Deputy Prime Minister Lawrence Wong announced recently that the country would proceed with the planned Goods and Services Tax (GST) hike in the coming years, as this is the “more responsible approach” to the global inflation outlook.
GST is scheduled to increase from 7 to 8 per cent in 2023 and to 9 per cent in 2024.
“I understand the concerns that people have about raising the GST rate at a time when inflation is high, and the desire to defer the GST increase until a situation when inflation may be better,” said Mr Wong.
However, he explained that inflation was not going back to the “very low rates” the country was used to over the past decade.
It was reported that Singapore’s core inflated reached decade highs in 2022, resulting in the central bank tightening monetary policies for the fifth time since October 2021.
The new normal will be “a much higher rate of inflation than we were used to in the past,” said Mr Wong in a Channel News Asia report on Friday (Oct 14).
He added that the inflation outlook also remains uncertain, citing a possibility of a protracted Russian invasion of Ukraine, causing more disruptions to food and energy supplies.
“While we have this uncertain inflation outlook, our spending needs are very certain. They are just going up year by year,” said Mr Wong.
“It’s going to be very hard for us to time our revenue-raising measures with the uncertain inflation outlook. So we think, having looked at the matter, that a more responsible approach is to proceed with the GST increase so that we can secure the revenues we need for our growing expenditure needs,” he explained.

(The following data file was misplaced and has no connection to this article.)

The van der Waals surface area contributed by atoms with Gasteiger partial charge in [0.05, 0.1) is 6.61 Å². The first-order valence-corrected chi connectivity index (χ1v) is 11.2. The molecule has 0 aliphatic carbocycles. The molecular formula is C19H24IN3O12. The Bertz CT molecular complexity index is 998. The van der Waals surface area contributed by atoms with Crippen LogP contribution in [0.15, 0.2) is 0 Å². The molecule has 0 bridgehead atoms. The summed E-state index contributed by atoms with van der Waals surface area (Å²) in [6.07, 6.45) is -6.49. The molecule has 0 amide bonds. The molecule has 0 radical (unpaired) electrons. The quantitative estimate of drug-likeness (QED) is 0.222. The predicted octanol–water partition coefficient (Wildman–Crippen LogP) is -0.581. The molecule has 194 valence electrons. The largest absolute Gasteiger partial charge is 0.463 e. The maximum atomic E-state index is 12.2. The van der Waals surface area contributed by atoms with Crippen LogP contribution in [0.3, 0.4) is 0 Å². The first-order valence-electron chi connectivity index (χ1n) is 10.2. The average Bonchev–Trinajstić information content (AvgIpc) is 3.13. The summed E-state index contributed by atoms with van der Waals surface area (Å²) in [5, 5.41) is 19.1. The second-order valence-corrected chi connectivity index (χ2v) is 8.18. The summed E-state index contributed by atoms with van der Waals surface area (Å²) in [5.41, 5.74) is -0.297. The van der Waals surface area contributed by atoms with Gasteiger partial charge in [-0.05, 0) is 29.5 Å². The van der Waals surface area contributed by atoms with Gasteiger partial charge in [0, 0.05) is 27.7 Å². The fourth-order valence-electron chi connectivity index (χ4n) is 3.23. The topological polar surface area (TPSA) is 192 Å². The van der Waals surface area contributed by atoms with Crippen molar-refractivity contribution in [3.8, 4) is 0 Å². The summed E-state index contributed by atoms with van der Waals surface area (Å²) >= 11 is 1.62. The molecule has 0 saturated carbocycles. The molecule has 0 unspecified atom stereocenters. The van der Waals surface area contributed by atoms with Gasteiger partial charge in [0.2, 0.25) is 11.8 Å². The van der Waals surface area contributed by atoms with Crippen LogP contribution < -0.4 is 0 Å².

Meanwhile, he noted that the impact of the GST increase would be cushioned on Singaporeans, especially the lower- and middle-income groups.
Mr Wong highlighted that the higher-income Singaporeans, foreigners, and tourists would be paying an additional GST increase.
More details will be revealed in the next Budget, he noted.
Responding to Mr Wong’s statements, netizens agreed that those in the lower-income bracket would end up paying more.
“It is a fact GST is a regressive tax. The poor pay more as a percentage of their income than the rich. Responsible? Taking more money from public in such difficult times is nothing short of irresponsible,” commented Facebook user Gary Tan which got nearly 100 likes.
One Mohd Gaddafi explained that “the poor spend a higher percentage of their income on essentials. It’s a regressive tax, regardless. They don’t want to remove it on essential items, unlike other countries.”
Facebook user Richard Lim wondered if it was a better approach for all low-income and middle-class Singaporeans to receive a GST refund and not the tourists, foreigners and higher-income citizens. “I think this should be more effective.” /TISG